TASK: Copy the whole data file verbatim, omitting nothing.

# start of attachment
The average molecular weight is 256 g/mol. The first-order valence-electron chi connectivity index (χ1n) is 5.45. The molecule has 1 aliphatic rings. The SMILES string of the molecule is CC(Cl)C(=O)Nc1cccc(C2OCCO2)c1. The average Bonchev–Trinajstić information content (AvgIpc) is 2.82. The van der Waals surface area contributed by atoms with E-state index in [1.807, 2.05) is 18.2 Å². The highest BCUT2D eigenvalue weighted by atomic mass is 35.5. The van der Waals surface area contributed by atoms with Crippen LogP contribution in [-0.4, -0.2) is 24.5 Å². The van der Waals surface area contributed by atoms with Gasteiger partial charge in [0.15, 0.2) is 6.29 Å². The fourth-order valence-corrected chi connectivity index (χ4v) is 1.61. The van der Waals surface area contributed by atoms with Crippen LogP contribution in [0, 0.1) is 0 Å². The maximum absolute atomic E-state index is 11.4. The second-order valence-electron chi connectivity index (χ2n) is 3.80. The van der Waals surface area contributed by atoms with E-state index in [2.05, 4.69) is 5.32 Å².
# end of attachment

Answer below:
The average molecular weight is 256 g/mol. The first-order valence-electron chi connectivity index (χ1n) is 5.45. The molecule has 1 aliphatic rings. The SMILES string of the molecule is CC(Cl)C(=O)Nc1cccc(C2OCCO2)c1. The average Bonchev–Trinajstić information content (AvgIpc) is 2.82. The van der Waals surface area contributed by atoms with E-state index in [1.807, 2.05) is 18.2 Å². The highest BCUT2D eigenvalue weighted by atomic mass is 35.5. The van der Waals surface area contributed by atoms with Crippen LogP contribution in [-0.4, -0.2) is 24.5 Å². The van der Waals surface area contributed by atoms with Gasteiger partial charge in [0.15, 0.2) is 6.29 Å². The fourth-order valence-corrected chi connectivity index (χ4v) is 1.61. The van der Waals surface area contributed by atoms with Crippen LogP contribution in [0, 0.1) is 0 Å². The maximum absolute atomic E-state index is 11.4. The second-order valence-electron chi connectivity index (χ2n) is 3.80. The van der Waals surface area contributed by atoms with E-state index in [2.05, 4.69) is 5.32 Å².